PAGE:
Not on the same side

Not on the same side

I’m generally against the death penalty in this country. I recognize that Church teachings allows for it in specific circumstances, and I believe that those circumstances don’t apply in this country in most circumstances. That is, I think we can adequately protect society from most murderers by incarcerating them for life. That doesn’t mean I like murderers or am unsympathetic to their victims.

All that said, I find it very difficult to stand on the same side of the death penalty issue as the people who protested outside San Quentin earlier this week to save the life of unrepentant murderer Tookie Williams, founder of the Crips gang. (Warning: bad language and a few photos of Tookie’s victims, post-mortem.) Read especially toward the bottom. Communists, Socialists, anti-Christian bigots, anti-American conspiracy theorists, anarchists, homosexual organizations (?), supporters of Palestinian terrorists (??), and more. There were the de rigeur anti-Bush signs, the Nazi/Hitler signs, the 9-11 conspiracy signs, a flag burning. Jesse Jackson showed up to dance for the cameras. And meanwhile, the media selectively recorded only the least radical protesters, giving a biased impression of who was really there opposing the execution.

In fact, it reminds me very much of an Operation Rescue protest I attended with my brother back in the late 80s/early 90s. There were the same groups: radicals, Socialists, gay activists. There was the same outright bigotry against Christians. And there was the same media bias, recording only the least bizarre people on other side and when they did record people fighting with the police, they gave the impression that it was pro-lifers when it was really the pro-aborts.

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  • Did you see Jonah Goldberg’s column today?
    Credibility, executed
    Interesting, especially at the end:
    “I find it revealing that a significant number of conservatives I know (and even work with) either oppose the death penalty on moral grounds or are inclined to. But they are consistently put off by the radical chic crowd, which has grown deceitful, narcissistic and married to agendas no conservative would ever sign on to.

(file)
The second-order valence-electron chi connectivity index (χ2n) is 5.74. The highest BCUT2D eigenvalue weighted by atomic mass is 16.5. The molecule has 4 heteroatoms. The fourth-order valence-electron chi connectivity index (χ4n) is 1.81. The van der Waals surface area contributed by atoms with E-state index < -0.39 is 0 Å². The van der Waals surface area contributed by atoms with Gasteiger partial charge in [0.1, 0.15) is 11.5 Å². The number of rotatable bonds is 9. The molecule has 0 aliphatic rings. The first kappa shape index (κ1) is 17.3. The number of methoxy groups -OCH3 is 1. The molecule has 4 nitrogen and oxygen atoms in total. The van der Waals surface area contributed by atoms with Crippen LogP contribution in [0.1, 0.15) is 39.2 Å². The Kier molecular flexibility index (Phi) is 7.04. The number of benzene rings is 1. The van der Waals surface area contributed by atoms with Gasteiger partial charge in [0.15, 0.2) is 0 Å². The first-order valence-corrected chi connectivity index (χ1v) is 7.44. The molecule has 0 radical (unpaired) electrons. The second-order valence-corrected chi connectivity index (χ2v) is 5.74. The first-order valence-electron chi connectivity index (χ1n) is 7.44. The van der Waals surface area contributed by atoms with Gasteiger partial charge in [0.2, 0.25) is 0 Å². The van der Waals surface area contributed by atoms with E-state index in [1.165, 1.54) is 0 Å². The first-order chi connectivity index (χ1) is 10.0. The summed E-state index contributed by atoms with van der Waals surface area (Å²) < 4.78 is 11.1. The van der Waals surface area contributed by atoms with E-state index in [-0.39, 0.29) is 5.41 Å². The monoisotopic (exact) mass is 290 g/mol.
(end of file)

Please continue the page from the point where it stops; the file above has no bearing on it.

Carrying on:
“It would be nice if the most vocal opponents of the death penalty pondered that during this teaching moment. But they won’t, because they think they’ve got nothing left to learn.”

    Put me in the “put off” camp.

  • This case is a perfect example of why our prison system is not the perfect alternative to the death penalty.  Those in prison have a right to life as well, and sometimes inmates threaten that right.  Then there are the guards and other employees to consider. 

    On the side of those who oppose the death penalty, however, are the people who are innocent but found guilty.  We just had a case of that in the news last night where a man had been in prison 7 years for a rape and murder he didn’t commit.  The truth has just come out, and he was released.

  • What is usually forgotten in the rush to ‘canonize’ supposedly reformed murderers are their original victims. They do not have a voice in the subsequent lionization of the perpetrator and are conveniently pushed aside by his or her supporters. We have short memories.

    We see this in every courtroom where the accused is presented in sober dress and ‘shining morning face’ and portrayed as the ‘victim’. He/she ‘isn’t responsible’. It was the ‘upbringing’, the ‘environment’, ‘bad company’, ‘lack of education’ or whatever. The defense – and the media – plays up the sympathy card. And it works much of the time. Consider the case of Saddam Hussein at the moment…

    I am not opposed to the death penalty and never have been. That some who are not guilty are sometimes convicted is a problem. Human nature is fallible. We do not live in a perfect world. But we do live in a society that has more checks and balances than most societies in the world – which is why people like Williams can fight their conviction and drum up support for decades.

    An opportunity he didn’t afford his victims.

  • Tookie Williams lived a fairly pleasant life in jail. He was allowed to spend his time bodybuilding and recieving visits from fans. He got lavish attention from fools and from the media. Compared to his victims he had an easy out.